Reflecting on the history and evolution of skyscrapers as we prepare to move into the new Stantec Tower
What do the Metropolitan Life Tower, the Empire State Building, and the Burj Khalifa have in common? They have all been—at one point in time—the tallest tower in the world. For more than the last 100 years, civilization has set their sights on the sky. We revel at the skyline, racing upwards and upwards, trying to touch the clouds.
What is our fixation with height? How high is high enough? Will we ever get there, or will we always push ourselves to pass it?
The official “invention” of the skyscraper came out of Chicago after the devastating fire of 1871 claimed nine square kilometers (5.5 square miles) of the city. The destruction sparked a building boom in the Windy City as Chicagoans seized the opportunity to reimagine their home turf. But by the 1880s, the downtown footprint was seemingly full—or was it?
With nowhere to go but up, architect and engineer William LeBaron Jenney was forced to challenge the status quo for height. For the first time in history, he would use steel in the frame of a “tall building”—the Home Insurance Building. Before this innovation, a building’s weight was supported by its walls, but Jenney’s genius was to “hang” the mass of a building on steel columns. That way, the structure can rise much higher on the same footprint.
The Home Insurance Building was only 10 stories tall, but it would set the stage for skyscrapers around the world. Now our new global headquarters, Stantec Tower in Edmonton, is the tallest example of Jenney’s innovation in western Canada.
Main engineering feats
Tall buildings come with their own special set of design challenges, and Stantec Tower is no exception. It’s height and tight footprint were ambitious but designing a mixed-used tower to include commercial, retail, and residential space was even more demanding. This project was the first chance for many of our team members to come to grips with these question marks—and they relished the challenge.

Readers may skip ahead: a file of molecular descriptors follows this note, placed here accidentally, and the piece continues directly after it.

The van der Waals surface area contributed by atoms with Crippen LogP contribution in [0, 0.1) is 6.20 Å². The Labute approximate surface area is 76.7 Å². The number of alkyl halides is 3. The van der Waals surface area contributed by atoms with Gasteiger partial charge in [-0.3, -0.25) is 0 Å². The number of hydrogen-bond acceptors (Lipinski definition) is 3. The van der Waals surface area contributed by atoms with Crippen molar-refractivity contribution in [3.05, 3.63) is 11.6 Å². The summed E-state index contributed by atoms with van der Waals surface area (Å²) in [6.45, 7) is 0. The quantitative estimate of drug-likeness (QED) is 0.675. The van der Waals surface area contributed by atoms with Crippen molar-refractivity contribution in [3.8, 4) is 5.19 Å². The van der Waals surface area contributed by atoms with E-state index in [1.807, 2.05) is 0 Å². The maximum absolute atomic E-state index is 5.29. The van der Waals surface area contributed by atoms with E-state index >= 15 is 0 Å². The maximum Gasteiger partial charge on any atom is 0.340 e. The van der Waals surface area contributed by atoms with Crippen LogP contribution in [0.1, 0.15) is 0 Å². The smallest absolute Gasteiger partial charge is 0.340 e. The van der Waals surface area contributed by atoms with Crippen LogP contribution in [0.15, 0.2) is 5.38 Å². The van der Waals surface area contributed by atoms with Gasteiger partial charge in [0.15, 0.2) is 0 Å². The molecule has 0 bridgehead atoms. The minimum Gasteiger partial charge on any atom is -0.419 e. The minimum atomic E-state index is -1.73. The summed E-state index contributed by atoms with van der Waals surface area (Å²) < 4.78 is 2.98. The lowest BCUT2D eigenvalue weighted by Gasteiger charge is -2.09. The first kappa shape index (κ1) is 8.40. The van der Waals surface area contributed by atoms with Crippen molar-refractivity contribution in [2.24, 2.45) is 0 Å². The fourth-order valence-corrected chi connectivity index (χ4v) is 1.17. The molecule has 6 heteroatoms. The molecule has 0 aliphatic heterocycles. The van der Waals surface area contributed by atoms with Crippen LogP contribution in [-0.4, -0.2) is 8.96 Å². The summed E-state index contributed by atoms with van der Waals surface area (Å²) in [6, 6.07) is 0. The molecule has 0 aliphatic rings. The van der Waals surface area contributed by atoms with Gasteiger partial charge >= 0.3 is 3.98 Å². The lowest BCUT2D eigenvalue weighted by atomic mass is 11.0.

Foundation: It’s only fitting to start at the bottom with Stantec Tower’s record breaking, three-metre-thick (10 feet) raft slab foundation. At more than 2,800 cubic metres (3,062 cubic yards), it was the largest continuous concrete pour to ever take place in Edmonton and took more than 300 trucks, 4 pumps, and 10 hours to complete.
_q_tweetable:Although working on the tallest tower in western Canada was a great experience, the lasting takeaway for me was the teamwork._q_Because of Stantec Tower’s considerable height—and poor bedrock in Edmonton—the design called for more support in the form of piles. Piles are massive concrete columns set deep into the ground. Stantec Tower’s piles go as far as 80 metres beneath the surface—that’s deeper than the piles of the world’s tallest building, the Burj Khalifa!
Stabilization & outriggers: Whereas foundations give skyscrapers strength, the concrete core walls provide stability. When a tower becomes too tall, conventional concrete core walls are not stiff enough to withstand the wind. So, Stantec Tower implements steel outriggers to help make its height possible, providing support and preventing the top floors from swaying back and forth too much. That way, occupants won’t feel sea sick on a windy day!